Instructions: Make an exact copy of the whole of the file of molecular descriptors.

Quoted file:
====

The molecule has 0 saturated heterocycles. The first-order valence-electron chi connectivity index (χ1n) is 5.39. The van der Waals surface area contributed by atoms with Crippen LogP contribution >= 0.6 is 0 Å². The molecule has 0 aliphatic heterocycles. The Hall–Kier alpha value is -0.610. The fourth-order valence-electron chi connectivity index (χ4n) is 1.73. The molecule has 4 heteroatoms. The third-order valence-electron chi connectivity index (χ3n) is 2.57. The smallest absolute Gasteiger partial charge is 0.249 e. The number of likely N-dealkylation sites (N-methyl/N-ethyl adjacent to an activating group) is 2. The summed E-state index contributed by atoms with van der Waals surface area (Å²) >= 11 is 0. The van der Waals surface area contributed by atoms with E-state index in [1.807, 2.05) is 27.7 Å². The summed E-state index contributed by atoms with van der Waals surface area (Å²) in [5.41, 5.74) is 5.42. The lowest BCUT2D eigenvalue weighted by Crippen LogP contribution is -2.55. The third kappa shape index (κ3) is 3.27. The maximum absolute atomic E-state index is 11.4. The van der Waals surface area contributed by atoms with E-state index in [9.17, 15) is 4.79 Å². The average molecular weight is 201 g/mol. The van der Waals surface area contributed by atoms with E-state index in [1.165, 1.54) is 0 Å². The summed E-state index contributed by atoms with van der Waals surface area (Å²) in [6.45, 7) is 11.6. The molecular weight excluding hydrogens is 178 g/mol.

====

The molecule has 0 saturated heterocycles. The first-order valence-electron chi connectivity index (χ1n) is 5.39. The van der Waals surface area contributed by atoms with Crippen LogP contribution >= 0.6 is 0 Å². The molecule has 0 aliphatic heterocycles. The Hall–Kier alpha value is -0.610. The fourth-order valence-electron chi connectivity index (χ4n) is 1.73. The molecule has 4 heteroatoms. The third-order valence-electron chi connectivity index (χ3n) is 2.57. The smallest absolute Gasteiger partial charge is 0.249 e. The number of likely N-dealkylation sites (N-methyl/N-ethyl adjacent to an activating group) is 2. The summed E-state index contributed by atoms with van der Waals surface area (Å²) >= 11 is 0. The van der Waals surface area contributed by atoms with E-state index in [1.807, 2.05) is 27.7 Å². The summed E-state index contributed by atoms with van der Waals surface area (Å²) in [5.41, 5.74) is 5.42. The lowest BCUT2D eigenvalue weighted by Crippen LogP contribution is -2.55. The third kappa shape index (κ3) is 3.27. The maximum absolute atomic E-state index is 11.4. The van der Waals surface area contributed by atoms with E-state index in [9.17, 15) is 4.79 Å². The average molecular weight is 201 g/mol. The van der Waals surface area contributed by atoms with E-state index in [1.165, 1.54) is 0 Å². The summed E-state index contributed by atoms with van der Waals surface area (Å²) in [6.45, 7) is 11.6. The molecular weight excluding hydrogens is 178 g/mol.